The Fears of Autumn: How America’s Best Spy Novelist Pulled Me Out of a Honey Trap

By Mark Judge Published on April 26, 2021

Driving away from the stranded girl, I actually said the words out loud.

“That was like a Charles McCarry novel.”

Charles McCarry (June 14, 1930 – February 26, 2019) was the best spy novelist America has ever produced. The author of The Miernik Dossier, The Secret Lovers, Shelley’s Heart and his masterpiece The Tears of Autumn, McCarry was called “the poet laureate of the CIA,” where he was a spy for most of his life. He is a favorite of conservative readers.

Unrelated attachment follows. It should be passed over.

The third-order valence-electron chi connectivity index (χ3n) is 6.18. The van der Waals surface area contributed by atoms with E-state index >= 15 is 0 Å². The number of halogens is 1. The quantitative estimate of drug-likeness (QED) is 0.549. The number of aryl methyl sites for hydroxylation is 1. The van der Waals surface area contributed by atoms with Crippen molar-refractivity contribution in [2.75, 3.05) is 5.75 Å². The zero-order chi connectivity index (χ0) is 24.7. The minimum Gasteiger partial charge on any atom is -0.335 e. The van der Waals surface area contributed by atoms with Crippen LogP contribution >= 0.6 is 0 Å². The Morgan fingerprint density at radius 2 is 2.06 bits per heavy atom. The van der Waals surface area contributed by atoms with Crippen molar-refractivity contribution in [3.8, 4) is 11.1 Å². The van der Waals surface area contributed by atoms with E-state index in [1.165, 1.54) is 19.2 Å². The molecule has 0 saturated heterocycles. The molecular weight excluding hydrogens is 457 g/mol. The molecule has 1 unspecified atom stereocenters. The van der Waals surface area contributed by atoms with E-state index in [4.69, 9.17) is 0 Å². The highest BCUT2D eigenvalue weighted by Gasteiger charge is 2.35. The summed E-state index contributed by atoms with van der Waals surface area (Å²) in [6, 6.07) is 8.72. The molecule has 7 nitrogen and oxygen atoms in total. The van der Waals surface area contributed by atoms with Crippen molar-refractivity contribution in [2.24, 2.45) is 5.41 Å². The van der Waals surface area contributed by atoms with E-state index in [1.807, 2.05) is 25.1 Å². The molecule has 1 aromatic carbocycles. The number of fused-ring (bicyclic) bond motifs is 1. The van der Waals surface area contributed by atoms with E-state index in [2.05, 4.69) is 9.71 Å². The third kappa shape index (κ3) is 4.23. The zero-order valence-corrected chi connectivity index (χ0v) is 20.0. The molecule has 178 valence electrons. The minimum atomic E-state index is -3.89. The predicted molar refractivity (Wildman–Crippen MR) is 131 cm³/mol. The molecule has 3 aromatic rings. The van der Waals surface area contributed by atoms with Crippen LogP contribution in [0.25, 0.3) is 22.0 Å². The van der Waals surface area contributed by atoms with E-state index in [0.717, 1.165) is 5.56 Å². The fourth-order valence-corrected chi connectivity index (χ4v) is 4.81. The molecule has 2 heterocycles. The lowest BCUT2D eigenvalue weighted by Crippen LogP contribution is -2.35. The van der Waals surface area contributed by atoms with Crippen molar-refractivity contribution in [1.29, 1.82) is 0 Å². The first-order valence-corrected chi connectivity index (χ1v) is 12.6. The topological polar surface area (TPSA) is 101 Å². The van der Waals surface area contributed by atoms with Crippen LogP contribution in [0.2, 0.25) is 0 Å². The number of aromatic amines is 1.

He was also good friends with my father, dedicating his novel The Better Angels to dad. The two men met in the Army in the 1950s and worked together in the 1980s at National Geographic magazine. 

The Honey in the Trap

McCarry saved me, even if it was from afar, in late August 2018. It was around midnight. I was driving down a rural road to my place in Virginia when a young woman around eighteen years old literally ran into the road to stop my car. It was Saturday night and I had been at a ballroom dance I’d been attending a couple times a month.

I was near my place when the girl sprinted into the road, frantically waving her arms. She was beautiful — Megan Fox with blonde hair. She was also with a guy around her same age. He hung back behind her furiously texting on his phone.